A survey of gay and bisexual men has found that 77 per cent of respondents would donate blood if they were allowed to.

Currently, men who have ever had sex with another man are barred for life from donating blood due to the risk of HIV. It is estimated that one in 20 gay men in the UK are living with the virus and this figure is thought to be as high as one in eight in Brighton.

Dating website ManCentral.com claimed to have surveyed 3,667 members on the blood ban, with only 23 per cent saying they would not donate blood. Reasons given included a fear of needles and previous blood transfusions.

The website calculated that if 77 per cent of the estimated three million gay and bisexual men in the UK donated blood, this could potentially lead to 2.3 million extra annual donors. Last year, 1.6 million people donated blood up to three times.

Yusef Azad, director of policy and campaigns at National AIDS Trust, said: “Clearly this is an important issue for many gay and bisexual men. NAT has been working hard to engage the relevant authorities on this issue and secured a review of the current ban.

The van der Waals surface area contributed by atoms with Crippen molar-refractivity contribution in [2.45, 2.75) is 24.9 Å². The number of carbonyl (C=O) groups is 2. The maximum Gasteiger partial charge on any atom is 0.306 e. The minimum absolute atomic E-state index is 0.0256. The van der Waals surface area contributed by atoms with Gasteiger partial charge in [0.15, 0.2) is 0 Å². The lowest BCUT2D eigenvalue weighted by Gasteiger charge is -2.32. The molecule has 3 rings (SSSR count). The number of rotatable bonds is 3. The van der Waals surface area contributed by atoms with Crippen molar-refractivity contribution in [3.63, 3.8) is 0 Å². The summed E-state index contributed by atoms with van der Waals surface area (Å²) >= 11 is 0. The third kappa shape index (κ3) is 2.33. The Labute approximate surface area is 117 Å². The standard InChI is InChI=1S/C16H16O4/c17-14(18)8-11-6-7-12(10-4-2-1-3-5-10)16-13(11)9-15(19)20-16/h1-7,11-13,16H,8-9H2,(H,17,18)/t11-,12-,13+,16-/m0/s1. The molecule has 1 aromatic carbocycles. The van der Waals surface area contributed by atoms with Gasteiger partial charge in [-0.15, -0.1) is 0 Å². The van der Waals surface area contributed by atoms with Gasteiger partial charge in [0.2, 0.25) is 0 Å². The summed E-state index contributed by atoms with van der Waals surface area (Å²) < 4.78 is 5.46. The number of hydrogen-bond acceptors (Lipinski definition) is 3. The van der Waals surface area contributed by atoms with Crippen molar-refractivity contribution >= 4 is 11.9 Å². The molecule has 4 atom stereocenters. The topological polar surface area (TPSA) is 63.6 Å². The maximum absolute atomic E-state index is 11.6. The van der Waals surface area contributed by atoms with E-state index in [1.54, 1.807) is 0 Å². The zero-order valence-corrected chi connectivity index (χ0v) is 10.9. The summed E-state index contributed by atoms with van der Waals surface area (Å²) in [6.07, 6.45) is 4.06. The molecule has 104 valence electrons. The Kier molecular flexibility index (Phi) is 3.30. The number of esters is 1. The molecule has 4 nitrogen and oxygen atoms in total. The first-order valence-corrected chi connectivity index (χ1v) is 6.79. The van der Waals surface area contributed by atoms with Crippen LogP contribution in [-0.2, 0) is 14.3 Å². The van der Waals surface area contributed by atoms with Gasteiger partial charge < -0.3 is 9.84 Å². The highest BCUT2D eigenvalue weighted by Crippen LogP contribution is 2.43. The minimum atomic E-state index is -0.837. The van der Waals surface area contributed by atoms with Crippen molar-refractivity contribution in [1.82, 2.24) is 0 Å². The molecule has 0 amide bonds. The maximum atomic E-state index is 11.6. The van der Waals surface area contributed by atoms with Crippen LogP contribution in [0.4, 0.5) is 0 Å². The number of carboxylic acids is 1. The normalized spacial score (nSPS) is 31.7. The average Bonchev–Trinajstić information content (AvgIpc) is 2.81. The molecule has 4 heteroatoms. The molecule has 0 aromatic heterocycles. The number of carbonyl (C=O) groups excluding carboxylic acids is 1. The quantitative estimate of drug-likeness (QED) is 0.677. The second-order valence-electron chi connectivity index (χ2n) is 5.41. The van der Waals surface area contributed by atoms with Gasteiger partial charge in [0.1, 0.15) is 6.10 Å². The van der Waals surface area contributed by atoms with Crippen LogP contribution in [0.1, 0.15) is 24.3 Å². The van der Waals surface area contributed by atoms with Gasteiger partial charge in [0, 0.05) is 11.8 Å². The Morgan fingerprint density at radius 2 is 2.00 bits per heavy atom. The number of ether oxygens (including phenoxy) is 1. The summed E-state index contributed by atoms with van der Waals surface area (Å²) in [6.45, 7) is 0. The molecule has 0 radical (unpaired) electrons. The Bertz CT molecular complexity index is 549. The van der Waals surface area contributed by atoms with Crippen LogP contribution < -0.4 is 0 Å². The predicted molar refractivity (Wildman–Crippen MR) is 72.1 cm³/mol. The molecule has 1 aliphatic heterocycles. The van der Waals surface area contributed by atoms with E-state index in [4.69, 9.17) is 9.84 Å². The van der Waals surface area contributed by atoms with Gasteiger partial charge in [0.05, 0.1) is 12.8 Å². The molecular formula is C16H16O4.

“We look forward to the results of this review later this year and are hopeful that an alternative to the life-long ban on men who have sex with men can be found.”

The government’s Advisory Committee on the Safety of Blood, Tissues and Organs (SaBTO) is currently undertaking a review of whether the comprehensive ban should remain. It is expected to report back this year.

Both the Scottish Blood Transfusion Service and the National Blood Service (England and Wales) bar gay and bisexual men from donating blood for life.

People who have injected drugs, prostitutes and those who have ever had syphilis, hepatitis B or hepatitis C are also excluded.

Last year, Sweden lifted the lifetime ban on gay and bisexual men donating blood. It announced on World AIDS Day that a 12-month ban would instead be implemented in March for anyone having “risky” sex, which includes gay sex.

A number of groups such as National AIDS Trust, Stonewall and the Anthony Nolan Trust have all previously supported the UK lifetime ban but are now against it, instead advising that time restrictions should be in place.